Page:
In considering my ecclesiology, I am both impressed and confused by Bruce Epperly’s presentation of process theology and the role of the church. Is it possible to use language that, at once, is both singularly specific, yet exudes universal appeal? As Epperly presents it, process ecclesiology is very clear on two things: one, the vocation of the church, and two, the existence of God's salvation outside the church. “While the church is called to be the center of creative transformation, God’s vision of transformation extends far beyond the walls of the church to embrace and inspire the spiritual and ritualistic practices of other religious traditions, new spiritual movements, and the lives of seekers, agnostics, and atheists. The church cannot claim to be the only medium of divine revelation. If divine inspiration is omnipresent, there are no God-free zones in a process world.” The very language that Epperly uses to describe “God’s vision,” is language that is only understood in the context of the "Christian" church. “The church’s vocation” described in terms of the church being “the living and evolving body of Christ,” is Christian specific, applicable only to Christian churches. An appeal to Jesus, is an appeal to a particular salvation for a particular people. If “God’s aim at beauty, truth, and wholeness” is fulfilled in many ways for many people, then it makes no sense to appeal to the universal by using language that is deeply Christian specific. Epperly's use of such language suggests a very WASPy universalism, which is not very universal at all. Yet, Epperly suggests that, “In a God-saturated world, the church’s vocation is not to be sole possessor of truth, but to invite people to experience God’s vision for their lives and communities. The church, from the vantage point of process theology, is profoundly relational, embrac!ing the wider culture, emerging technologies, multiple media and intelligences, and insights of new spiritual movements as well as traditional faiths, in light of God’s vision of shalom, beauty, and justice.” I get it, and I agree, that the future is all about jettisoning dogmas based on the notion of absolute truths. However, Epperly's appeal to “God's vision" as a universal aim, presents a huge contradiction. It reeks of Western Christian triumphalism. If we are going to give full nod to the church as being profoundly relational, embracing a multitude of intelligences, insights, and movements, then a language devoid of Christian bias must be used when appealing to a universal truth beyond the walls of the church. Rather, let us be grounded in Christianity from the get go. Let us be comfortable with our location in the "Christian" church where language of God and Christ are familiar. Let us understand the specific importance of our Christian identity, and be upfront about it, before venturing outside the walls of the church in pursuit of the universal. Our Christian language is not broad enough to speak of universals. Let Christians be comfortable with the language that works for Christians, but let it remain within the walls of the Christian church.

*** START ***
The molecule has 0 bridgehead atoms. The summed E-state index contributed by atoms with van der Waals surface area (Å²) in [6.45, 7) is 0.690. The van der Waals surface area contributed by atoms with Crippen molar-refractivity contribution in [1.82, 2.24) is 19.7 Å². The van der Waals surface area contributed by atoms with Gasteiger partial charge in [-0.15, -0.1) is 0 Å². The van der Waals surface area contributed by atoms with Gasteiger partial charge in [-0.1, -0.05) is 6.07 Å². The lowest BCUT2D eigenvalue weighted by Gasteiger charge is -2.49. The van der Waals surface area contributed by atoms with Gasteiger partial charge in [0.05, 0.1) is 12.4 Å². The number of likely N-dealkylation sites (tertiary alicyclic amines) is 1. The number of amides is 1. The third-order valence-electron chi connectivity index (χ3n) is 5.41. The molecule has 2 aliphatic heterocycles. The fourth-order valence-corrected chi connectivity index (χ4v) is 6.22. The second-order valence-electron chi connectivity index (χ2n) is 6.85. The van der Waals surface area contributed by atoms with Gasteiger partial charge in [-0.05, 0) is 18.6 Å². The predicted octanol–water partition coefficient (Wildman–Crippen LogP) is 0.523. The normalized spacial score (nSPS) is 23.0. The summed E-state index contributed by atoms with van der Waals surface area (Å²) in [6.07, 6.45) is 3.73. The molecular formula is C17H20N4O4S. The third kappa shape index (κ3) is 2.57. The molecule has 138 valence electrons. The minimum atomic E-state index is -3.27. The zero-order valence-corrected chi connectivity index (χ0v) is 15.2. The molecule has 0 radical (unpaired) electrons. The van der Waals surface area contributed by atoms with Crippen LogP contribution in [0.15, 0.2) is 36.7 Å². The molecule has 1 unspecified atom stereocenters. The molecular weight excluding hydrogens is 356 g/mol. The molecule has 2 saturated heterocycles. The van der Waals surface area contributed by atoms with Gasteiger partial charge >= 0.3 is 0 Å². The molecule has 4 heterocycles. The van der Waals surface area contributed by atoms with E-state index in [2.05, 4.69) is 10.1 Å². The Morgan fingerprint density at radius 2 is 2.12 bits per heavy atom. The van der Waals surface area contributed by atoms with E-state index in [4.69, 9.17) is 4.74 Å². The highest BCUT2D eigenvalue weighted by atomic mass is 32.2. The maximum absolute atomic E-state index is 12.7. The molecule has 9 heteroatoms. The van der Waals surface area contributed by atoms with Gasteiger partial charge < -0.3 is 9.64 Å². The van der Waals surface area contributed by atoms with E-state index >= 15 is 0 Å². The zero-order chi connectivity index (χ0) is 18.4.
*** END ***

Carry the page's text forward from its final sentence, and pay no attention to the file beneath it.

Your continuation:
Based on my reading of Epperly, I have attempted here to construct my own ecclesiology:
The Christian Church understands that God’s salvation – the creative, transformative, dynamic aim towards peace, beauty, justice, healing and wholeness for both the individual and community – can occur outside of the Christian context. The Christian Church rejects the notion that it is the sole possessor of truth, nor does it accept that it is the only medium of divine revelation. Thus, the Christian Church remains radically open to the ever-emerging future, standing in relationship with all people of all faiths and all philosophies, embracing the wider culture and its varied intelligences, knowing that humanity shares the same journey and collective future. Rather than a synthesis of shared faith, the Christian Church recognizes that the salvific message particular to the life and work of Jesus of Nazareth is important to itself, but is only one part of a larger whole, spoken of in a multitude of faiths, practices, beliefs, and traditions both religious and non-religious. The call and vocation of the Christian Church, then, is specific to being the living and ever-evolving body of Christ, offering an invitation to all humanity to awaken to the wider vision of God’s Aim, and to partake in the co-creative work of God’s universal transformative hope. As such, the Church offers this invitation with genuine humility, recognizing the importance of collective engagement and respect, and so, remains radically ecumenical, interreligious, dialogic, and hospitable.
Wow, I sound like a Unitarian Universalist!
 Epperly, Bruce G., Process Theology: A Guide for the Perplexed (New York: T&T Clark, 2011) P.122
 Epperly, Bruce G., Process Theology: A Guide for the Perplexed (New York: T&T Clark, 2011) P.123